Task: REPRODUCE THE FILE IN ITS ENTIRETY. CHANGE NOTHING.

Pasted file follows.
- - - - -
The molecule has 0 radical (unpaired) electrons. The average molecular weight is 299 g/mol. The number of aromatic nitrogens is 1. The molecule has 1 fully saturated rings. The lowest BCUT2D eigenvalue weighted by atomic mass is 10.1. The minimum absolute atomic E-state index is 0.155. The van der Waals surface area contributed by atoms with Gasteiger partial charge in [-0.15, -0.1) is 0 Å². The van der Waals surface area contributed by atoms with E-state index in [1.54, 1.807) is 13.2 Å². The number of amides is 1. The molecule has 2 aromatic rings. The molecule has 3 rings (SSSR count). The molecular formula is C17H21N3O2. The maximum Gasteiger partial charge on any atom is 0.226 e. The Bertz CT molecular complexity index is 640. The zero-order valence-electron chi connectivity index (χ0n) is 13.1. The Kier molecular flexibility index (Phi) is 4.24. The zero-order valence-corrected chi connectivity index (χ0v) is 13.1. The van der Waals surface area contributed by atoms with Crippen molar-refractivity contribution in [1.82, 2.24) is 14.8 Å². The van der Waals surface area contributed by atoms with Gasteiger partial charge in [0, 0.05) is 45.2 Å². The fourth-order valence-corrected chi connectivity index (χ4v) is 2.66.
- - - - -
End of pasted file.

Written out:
The molecule has 0 radical (unpaired) electrons. The average molecular weight is 299 g/mol. The number of aromatic nitrogens is 1. The molecule has 1 fully saturated rings. The lowest BCUT2D eigenvalue weighted by atomic mass is 10.1. The minimum absolute atomic E-state index is 0.155. The van der Waals surface area contributed by atoms with Gasteiger partial charge in [-0.15, -0.1) is 0 Å². The van der Waals surface area contributed by atoms with E-state index in [1.54, 1.807) is 13.2 Å². The number of amides is 1. The molecule has 2 aromatic rings. The molecule has 3 rings (SSSR count). The molecular formula is C17H21N3O2. The maximum Gasteiger partial charge on any atom is 0.226 e. The Bertz CT molecular complexity index is 640. The zero-order valence-electron chi connectivity index (χ0n) is 13.1. The Kier molecular flexibility index (Phi) is 4.24. The zero-order valence-corrected chi connectivity index (χ0v) is 13.1. The van der Waals surface area contributed by atoms with Crippen molar-refractivity contribution in [1.82, 2.24) is 14.8 Å². The van der Waals surface area contributed by atoms with Gasteiger partial charge in [0, 0.05) is 45.2 Å². The fourth-order valence-corrected chi connectivity index (χ4v) is 2.66.